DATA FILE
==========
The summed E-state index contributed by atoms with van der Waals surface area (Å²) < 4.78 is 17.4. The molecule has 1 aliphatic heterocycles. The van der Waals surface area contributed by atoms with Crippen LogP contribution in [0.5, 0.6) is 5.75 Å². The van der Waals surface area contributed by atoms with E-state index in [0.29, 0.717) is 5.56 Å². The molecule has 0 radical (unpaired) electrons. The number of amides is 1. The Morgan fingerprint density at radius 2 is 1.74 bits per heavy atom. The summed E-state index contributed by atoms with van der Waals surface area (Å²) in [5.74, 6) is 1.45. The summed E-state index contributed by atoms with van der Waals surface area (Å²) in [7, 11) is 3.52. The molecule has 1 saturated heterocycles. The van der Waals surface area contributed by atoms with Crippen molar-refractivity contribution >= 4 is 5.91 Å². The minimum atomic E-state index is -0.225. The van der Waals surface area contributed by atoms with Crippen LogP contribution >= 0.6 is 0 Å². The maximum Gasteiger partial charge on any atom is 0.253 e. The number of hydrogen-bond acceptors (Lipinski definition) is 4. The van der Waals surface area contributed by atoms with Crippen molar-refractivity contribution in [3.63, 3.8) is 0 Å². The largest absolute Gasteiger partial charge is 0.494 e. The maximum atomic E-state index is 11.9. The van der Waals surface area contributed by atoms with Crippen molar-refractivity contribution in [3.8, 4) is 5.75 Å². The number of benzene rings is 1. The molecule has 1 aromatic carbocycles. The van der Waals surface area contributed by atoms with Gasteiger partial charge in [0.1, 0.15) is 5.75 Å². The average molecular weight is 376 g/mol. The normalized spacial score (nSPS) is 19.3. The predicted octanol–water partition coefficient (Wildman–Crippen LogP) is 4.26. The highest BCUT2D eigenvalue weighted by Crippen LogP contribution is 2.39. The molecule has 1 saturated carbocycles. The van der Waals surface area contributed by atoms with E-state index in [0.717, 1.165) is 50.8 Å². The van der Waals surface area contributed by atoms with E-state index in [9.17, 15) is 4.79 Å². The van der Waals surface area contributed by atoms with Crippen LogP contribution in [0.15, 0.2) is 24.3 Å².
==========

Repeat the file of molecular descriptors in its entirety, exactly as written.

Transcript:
The summed E-state index contributed by atoms with van der Waals surface area (Å²) < 4.78 is 17.4. The molecule has 1 aliphatic heterocycles. The van der Waals surface area contributed by atoms with Crippen LogP contribution in [0.5, 0.6) is 5.75 Å². The van der Waals surface area contributed by atoms with E-state index in [0.29, 0.717) is 5.56 Å². The molecule has 0 radical (unpaired) electrons. The number of amides is 1. The Morgan fingerprint density at radius 2 is 1.74 bits per heavy atom. The summed E-state index contributed by atoms with van der Waals surface area (Å²) in [5.74, 6) is 1.45. The summed E-state index contributed by atoms with van der Waals surface area (Å²) in [7, 11) is 3.52. The molecule has 1 saturated heterocycles. The van der Waals surface area contributed by atoms with Crippen molar-refractivity contribution >= 4 is 5.91 Å². The minimum atomic E-state index is -0.225. The van der Waals surface area contributed by atoms with Crippen LogP contribution >= 0.6 is 0 Å². The maximum Gasteiger partial charge on any atom is 0.253 e. The number of hydrogen-bond acceptors (Lipinski definition) is 4. The van der Waals surface area contributed by atoms with Crippen molar-refractivity contribution in [3.63, 3.8) is 0 Å². The largest absolute Gasteiger partial charge is 0.494 e. The maximum atomic E-state index is 11.9. The van der Waals surface area contributed by atoms with Crippen molar-refractivity contribution in [3.8, 4) is 5.75 Å². The number of benzene rings is 1. The molecule has 1 aromatic carbocycles. The van der Waals surface area contributed by atoms with Gasteiger partial charge in [0.1, 0.15) is 5.75 Å². The average molecular weight is 376 g/mol. The normalized spacial score (nSPS) is 19.3. The predicted octanol–water partition coefficient (Wildman–Crippen LogP) is 4.26. The highest BCUT2D eigenvalue weighted by Crippen LogP contribution is 2.39. The molecule has 1 saturated carbocycles. The van der Waals surface area contributed by atoms with E-state index in [0.717, 1.165) is 50.8 Å². The van der Waals surface area contributed by atoms with E-state index in [9.17, 15) is 4.79 Å². The van der Waals surface area contributed by atoms with Crippen LogP contribution in [0.15, 0.2) is 24.3 Å².